The Electric Future of Transportation



Silvia Caballero, Marketing & Commercial Manager for Shore Connection Solutions, Schneider Electric, Grenoble, France


Recently, nearly 200 nations adopted an historical climate agreement at the COP21 conference in Paris. The agreement aims to help the world abandon fossil fuels this century and move toward cleaner ecological sources of energy expeditiously.

A greener energy mix means an increase in the integration of decarbonised sources of energy in the contemporary age, which is directly linked to an increase in the use of electricity as the source of energy for more and more applications. In other words, switching coal-based or fuel-based applications such as heating, cooling or transport to power from renewable energy sources will lead to an increase in electricity consumption, an increase that will, ironically, mean a more efficient and sustainable use of energy. Therefore, proper KPIs need to be established to correctly measure and encourage the progress of this key transition in the world economy.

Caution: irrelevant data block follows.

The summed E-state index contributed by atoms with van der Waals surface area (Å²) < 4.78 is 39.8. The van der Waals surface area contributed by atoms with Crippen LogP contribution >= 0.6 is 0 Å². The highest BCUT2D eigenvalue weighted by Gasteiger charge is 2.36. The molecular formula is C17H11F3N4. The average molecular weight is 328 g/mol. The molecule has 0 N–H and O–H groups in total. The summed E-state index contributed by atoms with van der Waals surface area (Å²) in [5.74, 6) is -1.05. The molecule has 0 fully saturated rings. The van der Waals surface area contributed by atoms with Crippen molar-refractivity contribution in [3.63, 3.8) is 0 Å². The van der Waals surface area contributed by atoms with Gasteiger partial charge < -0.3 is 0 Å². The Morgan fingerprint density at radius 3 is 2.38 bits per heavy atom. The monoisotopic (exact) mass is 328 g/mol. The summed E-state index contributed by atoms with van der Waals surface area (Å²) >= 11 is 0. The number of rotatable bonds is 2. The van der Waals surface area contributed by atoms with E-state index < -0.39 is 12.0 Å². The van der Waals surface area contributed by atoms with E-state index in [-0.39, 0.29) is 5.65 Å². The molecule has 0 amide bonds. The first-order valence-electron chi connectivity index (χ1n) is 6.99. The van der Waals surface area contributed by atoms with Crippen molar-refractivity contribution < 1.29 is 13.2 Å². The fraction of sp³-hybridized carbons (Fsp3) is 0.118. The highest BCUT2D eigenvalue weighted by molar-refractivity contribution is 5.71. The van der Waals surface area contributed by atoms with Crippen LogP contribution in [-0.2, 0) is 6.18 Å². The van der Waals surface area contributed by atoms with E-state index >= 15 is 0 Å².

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This global electrification trend is directly impacting the maritime transportation despite the fact that this industry was excluded from the scope of the COP21 climate conference agreement. The future fuel for transportation is electricity, not only for road transportation, but also for the shipping industry. Initiatives are flourishing to promote and incentivise the switching over to electricity for vessels when docked, a reality today thanks to the current maturity of shore side electricity solutions and standardisation. While vessels are sailing, the technology is not yet available for the necessary batteries to have electricity as their only source of energy. However, a few limited pilot projects are progressing nicely on the use of battery-powered small ferries on short-distance lakes or fluvial itineraries in the North of Europe.
In summary, the electrification of maritime transport,

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